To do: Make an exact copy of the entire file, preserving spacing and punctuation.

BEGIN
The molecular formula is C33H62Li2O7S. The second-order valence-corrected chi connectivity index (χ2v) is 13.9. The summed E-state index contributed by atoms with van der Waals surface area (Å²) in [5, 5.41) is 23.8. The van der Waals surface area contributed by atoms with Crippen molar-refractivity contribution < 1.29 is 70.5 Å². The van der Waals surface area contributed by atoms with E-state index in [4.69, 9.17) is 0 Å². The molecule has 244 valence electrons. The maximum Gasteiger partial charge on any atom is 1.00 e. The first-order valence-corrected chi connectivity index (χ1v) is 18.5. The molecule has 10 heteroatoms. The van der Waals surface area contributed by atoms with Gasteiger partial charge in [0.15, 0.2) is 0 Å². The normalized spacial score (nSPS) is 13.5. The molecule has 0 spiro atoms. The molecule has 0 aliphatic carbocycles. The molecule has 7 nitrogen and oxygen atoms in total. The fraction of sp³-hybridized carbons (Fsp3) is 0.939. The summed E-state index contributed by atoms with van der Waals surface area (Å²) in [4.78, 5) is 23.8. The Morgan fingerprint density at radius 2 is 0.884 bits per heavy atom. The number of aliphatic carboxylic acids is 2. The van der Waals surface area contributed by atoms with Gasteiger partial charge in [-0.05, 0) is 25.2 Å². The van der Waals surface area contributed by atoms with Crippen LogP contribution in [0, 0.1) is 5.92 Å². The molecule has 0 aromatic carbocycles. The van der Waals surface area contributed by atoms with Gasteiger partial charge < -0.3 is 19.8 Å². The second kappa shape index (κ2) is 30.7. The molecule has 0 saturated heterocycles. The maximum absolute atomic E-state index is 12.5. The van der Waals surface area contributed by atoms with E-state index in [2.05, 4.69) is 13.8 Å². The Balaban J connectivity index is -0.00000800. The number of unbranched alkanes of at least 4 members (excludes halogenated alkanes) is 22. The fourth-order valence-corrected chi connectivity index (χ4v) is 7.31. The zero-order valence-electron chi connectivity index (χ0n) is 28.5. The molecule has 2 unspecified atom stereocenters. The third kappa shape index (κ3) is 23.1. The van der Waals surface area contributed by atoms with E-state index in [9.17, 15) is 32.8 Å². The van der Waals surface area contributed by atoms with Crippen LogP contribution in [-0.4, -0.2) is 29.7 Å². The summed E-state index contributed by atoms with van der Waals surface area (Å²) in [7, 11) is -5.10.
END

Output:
The molecular formula is C33H62Li2O7S. The second-order valence-corrected chi connectivity index (χ2v) is 13.9. The summed E-state index contributed by atoms with van der Waals surface area (Å²) in [5, 5.41) is 23.8. The van der Waals surface area contributed by atoms with Crippen molar-refractivity contribution < 1.29 is 70.5 Å². The van der Waals surface area contributed by atoms with E-state index in [4.69, 9.17) is 0 Å². The molecule has 244 valence electrons. The maximum Gasteiger partial charge on any atom is 1.00 e. The first-order valence-corrected chi connectivity index (χ1v) is 18.5. The molecule has 10 heteroatoms. The van der Waals surface area contributed by atoms with Gasteiger partial charge in [0.15, 0.2) is 0 Å². The normalized spacial score (nSPS) is 13.5. The molecule has 0 spiro atoms. The molecule has 0 aliphatic carbocycles. The molecule has 7 nitrogen and oxygen atoms in total. The fraction of sp³-hybridized carbons (Fsp3) is 0.939. The summed E-state index contributed by atoms with van der Waals surface area (Å²) in [4.78, 5) is 23.8. The Morgan fingerprint density at radius 2 is 0.884 bits per heavy atom. The number of aliphatic carboxylic acids is 2. The van der Waals surface area contributed by atoms with Gasteiger partial charge in [-0.05, 0) is 25.2 Å². The van der Waals surface area contributed by atoms with Crippen LogP contribution in [0, 0.1) is 5.92 Å². The molecule has 0 aromatic carbocycles. The van der Waals surface area contributed by atoms with Gasteiger partial charge < -0.3 is 19.8 Å². The second kappa shape index (κ2) is 30.7. The molecule has 0 saturated heterocycles. The maximum absolute atomic E-state index is 12.5. The van der Waals surface area contributed by atoms with E-state index in [2.05, 4.69) is 13.8 Å². The Balaban J connectivity index is -0.00000800. The number of unbranched alkanes of at least 4 members (excludes halogenated alkanes) is 22. The fourth-order valence-corrected chi connectivity index (χ4v) is 7.31. The zero-order valence-electron chi connectivity index (χ0n) is 28.5. The molecule has 2 unspecified atom stereocenters. The third kappa shape index (κ3) is 23.1. The van der Waals surface area contributed by atoms with E-state index in [9.17, 15) is 32.8 Å². The van der Waals surface area contributed by atoms with Crippen LogP contribution in [-0.4, -0.2) is 29.7 Å². The summed E-state index contributed by atoms with van der Waals surface area (Å²) in [7, 11) is -5.10.